# Homework Help: Gravity and acceleration

1. Oct 30, 2004

### UrbanXrisis

Is the radial acceleartion of earth at the equator the same thing as g (9.8)?

"Radial acceleration results from the action of the force generated by the string that pulls the ball toward the center of the circle. In the case of a satellite in orbit, the force causing the radial acceleration is Earthâ€™s gravity pulling the satellite toward the center of the planet."

Does that mean gravity is the radial acceleartion?

Also, would someone please take a look at:

2. Oct 30, 2004

### vsage

The semantics of the question confuse me a little but I'm leaning toward no. You have to consider that the acceleration you feel at the equator is the sum of two forces: centripetal (or lack thereof in this case) and that due to gravity. These two forces are opposed so the "centrifugal" force takes a little away from the force of gravity

Last edited by a moderator: Oct 30, 2004
3. Oct 30, 2004

### UrbanXrisis

Well, I still need to find the radial acceleration of the earth at the equator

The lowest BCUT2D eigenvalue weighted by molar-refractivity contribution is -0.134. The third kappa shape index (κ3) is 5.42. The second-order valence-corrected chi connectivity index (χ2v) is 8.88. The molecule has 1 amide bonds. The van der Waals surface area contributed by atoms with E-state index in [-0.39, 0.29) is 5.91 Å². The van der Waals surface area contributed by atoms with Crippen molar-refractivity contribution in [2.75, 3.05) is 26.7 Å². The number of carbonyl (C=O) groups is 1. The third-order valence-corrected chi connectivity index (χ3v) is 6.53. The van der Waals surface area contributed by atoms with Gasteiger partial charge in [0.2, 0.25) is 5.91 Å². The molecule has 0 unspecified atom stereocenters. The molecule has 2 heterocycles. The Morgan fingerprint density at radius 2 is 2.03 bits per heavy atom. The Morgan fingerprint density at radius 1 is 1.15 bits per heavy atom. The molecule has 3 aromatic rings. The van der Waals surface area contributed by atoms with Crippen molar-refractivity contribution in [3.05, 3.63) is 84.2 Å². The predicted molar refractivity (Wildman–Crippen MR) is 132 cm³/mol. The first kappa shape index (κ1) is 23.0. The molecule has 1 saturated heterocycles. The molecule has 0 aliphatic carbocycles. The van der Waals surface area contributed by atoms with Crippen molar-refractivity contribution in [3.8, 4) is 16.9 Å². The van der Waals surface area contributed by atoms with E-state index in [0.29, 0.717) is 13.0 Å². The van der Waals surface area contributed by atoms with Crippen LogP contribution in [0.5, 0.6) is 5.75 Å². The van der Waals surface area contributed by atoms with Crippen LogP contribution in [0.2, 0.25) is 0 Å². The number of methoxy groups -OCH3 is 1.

here's what I have so far:

the equation to find radial acceleartion is a=v^2/r

v=the velocity the earth is traveling at, which I looked up was 1041mi/hr at the equator. This then converts to 17.35 mi/s and then 28 km/s.

Then for r, I looked up that the radius of the earth is 6378km. Then...
a= [28km/s)^2]/6378km
a=0.1229 km/s^2
a=122.9 m/s^2

did I do this correct?

4. Oct 30, 2004

### vsage

Last edited by a moderator: Oct 30, 2004
5. Oct 30, 2004

### UrbanXrisis

6. Oct 30, 2004

### vsage

7. Oct 30, 2004

### UrbanXrisis

a=v^2/r
a= [465m/s)^2]/6378m
a= 34 m/s^2

like this?

8. Oct 31, 2004

### vsage

9. Oct 31, 2004

### UrbanXrisis

a=v^2/r
a= [465m/s)^2]/6378000m
a= .034 m/s^2

like this?

10. Oct 31, 2004

### vsage

Looks good to me.

11. Oct 31, 2004

### UrbanXrisis

So if radial acceleration is greater than the acceleration of gravity, we would fly off the earth?

12. Oct 31, 2004

### vsage

That sounds true to me but I'm not sure if I would have immediately thought like that. I know someone will probably correct my good (but wrong) intentions but the radial acceleration is just the sum of the radial forces. An object requires a 0.034m/s^2 radial acceleration to be stationary on the earth according to your calculations above, and since g is 9.8m/s^2, only about 9.766m/s^2 is your radial acceleration experienced at the equator because the ground is "giving way" at 0.34 m/s^2, if you will. I hope I explained that right.

Last edited by a moderator: Oct 31, 2004